Born in Sussex in 1912, Keith Vaughan was a self-taught painter, draughtsman, designer, and writer. In the 1940s, with his friends John Minton and Graham Sutherland, he was one of the leading exponents of Neo-Romanticism. His later work, in which he concentrated on the theme of the male nude in a landscape setting, became grander and more simplified, moving towards idiosyncratic abstraction. These more abstract works still maintained a sense of the figures he had worked with previously, and have a dynamic sense of the body contained in their expansive brushstrokes and panes of colour.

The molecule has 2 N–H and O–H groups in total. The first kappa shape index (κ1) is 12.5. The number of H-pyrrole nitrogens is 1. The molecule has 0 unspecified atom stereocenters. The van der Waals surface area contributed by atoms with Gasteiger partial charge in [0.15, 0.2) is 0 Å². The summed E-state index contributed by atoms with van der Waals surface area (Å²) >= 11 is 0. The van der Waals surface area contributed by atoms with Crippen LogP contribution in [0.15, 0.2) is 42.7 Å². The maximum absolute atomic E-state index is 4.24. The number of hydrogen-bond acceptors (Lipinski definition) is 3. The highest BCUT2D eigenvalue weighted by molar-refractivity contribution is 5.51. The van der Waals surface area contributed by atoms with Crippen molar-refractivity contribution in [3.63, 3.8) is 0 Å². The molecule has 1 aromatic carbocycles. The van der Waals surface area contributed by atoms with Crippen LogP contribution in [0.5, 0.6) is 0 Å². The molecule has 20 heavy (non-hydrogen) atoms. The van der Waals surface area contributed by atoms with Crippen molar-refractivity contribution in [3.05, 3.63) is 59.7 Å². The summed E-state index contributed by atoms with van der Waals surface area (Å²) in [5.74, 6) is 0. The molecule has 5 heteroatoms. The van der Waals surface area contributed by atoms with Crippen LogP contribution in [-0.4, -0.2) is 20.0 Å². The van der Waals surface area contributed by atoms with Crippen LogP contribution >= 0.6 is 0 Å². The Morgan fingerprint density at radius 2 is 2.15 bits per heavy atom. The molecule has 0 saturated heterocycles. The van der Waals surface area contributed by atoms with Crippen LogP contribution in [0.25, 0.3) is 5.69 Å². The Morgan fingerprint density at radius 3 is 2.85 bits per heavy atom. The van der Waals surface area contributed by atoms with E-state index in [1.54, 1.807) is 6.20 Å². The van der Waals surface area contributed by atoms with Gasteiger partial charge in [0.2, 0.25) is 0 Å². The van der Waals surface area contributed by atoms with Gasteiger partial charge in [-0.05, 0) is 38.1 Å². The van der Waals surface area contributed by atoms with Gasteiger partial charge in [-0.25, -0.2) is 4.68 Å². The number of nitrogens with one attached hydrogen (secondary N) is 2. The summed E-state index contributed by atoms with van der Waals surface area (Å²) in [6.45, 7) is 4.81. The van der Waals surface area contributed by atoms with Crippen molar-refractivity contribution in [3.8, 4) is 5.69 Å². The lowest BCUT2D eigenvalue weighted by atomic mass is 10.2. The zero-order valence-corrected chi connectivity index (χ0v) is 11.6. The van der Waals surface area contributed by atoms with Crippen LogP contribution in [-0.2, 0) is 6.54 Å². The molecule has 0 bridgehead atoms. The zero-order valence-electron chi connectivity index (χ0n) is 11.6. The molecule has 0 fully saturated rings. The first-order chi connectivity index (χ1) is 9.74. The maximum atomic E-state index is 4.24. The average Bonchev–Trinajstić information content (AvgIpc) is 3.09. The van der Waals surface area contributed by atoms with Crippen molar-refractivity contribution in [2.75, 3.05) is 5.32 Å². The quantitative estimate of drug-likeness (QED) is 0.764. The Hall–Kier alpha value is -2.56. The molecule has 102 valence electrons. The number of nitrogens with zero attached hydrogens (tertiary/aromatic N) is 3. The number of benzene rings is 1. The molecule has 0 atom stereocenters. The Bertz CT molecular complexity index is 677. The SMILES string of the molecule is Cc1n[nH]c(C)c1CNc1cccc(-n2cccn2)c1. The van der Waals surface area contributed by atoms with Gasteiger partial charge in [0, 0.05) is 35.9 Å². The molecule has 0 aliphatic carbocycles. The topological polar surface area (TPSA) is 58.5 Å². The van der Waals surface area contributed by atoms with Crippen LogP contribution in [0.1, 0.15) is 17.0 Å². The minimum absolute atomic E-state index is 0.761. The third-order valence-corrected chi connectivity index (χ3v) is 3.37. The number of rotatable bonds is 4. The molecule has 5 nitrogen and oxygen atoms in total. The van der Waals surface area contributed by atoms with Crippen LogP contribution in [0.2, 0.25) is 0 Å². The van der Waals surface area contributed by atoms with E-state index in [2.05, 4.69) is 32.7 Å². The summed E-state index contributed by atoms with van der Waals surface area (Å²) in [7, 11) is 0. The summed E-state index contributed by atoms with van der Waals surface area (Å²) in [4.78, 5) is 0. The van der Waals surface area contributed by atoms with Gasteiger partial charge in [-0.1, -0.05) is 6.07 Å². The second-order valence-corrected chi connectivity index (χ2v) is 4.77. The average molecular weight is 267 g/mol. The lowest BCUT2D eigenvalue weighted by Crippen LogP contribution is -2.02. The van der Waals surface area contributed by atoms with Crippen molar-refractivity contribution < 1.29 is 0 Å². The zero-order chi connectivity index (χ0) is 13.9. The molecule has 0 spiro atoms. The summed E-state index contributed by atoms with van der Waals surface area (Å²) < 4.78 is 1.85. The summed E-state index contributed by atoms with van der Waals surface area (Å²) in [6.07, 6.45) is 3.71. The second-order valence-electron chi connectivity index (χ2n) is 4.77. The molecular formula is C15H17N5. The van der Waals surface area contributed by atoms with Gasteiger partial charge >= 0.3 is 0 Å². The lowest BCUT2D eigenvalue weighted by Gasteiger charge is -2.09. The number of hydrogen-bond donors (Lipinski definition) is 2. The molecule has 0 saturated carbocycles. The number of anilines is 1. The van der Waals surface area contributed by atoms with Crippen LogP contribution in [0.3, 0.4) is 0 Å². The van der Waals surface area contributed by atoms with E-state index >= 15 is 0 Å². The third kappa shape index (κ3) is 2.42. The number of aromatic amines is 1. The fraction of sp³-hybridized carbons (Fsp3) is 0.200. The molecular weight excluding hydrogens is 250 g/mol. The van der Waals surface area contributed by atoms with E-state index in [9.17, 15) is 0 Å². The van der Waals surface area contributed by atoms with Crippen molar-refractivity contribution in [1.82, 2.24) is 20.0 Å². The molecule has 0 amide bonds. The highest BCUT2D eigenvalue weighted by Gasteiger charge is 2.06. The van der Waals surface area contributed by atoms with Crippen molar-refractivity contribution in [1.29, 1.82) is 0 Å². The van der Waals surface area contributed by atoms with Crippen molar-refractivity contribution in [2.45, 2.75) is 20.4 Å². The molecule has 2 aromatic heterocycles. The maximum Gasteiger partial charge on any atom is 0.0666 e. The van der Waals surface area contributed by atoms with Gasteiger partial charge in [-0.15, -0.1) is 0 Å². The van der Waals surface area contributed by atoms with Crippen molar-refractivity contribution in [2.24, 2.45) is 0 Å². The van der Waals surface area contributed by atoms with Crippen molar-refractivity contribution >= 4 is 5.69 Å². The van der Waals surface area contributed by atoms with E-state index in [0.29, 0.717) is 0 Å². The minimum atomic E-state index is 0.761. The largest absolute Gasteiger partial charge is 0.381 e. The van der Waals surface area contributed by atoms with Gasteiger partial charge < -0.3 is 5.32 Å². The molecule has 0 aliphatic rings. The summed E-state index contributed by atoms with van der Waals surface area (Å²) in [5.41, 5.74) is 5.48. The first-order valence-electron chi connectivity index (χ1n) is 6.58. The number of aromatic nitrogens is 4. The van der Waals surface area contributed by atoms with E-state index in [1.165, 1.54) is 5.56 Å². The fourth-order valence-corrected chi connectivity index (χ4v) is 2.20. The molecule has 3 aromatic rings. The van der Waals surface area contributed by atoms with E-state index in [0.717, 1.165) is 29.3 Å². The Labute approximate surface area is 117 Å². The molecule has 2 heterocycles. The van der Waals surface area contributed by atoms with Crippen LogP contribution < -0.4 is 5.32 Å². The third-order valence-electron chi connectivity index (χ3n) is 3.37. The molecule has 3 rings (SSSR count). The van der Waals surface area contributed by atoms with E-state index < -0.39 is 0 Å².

Much of Vaughan’s life and work is known through his extensive journals and diaries, partially published in the Sixties and in full posthumously. A gay man troubled by his sexuality, Vaughan took his own life in 1977 after being diagnosed with cancer in 1975.
Keith Vaughan’s work is held in the collections of the Tate Gallery, MIMA, Tyne & Wear Archives & Museums, and the National Trust, amongst many others.
Exhibitions at Gallagher & Turner:
101 Years of British Art
15 September - 21 October 2017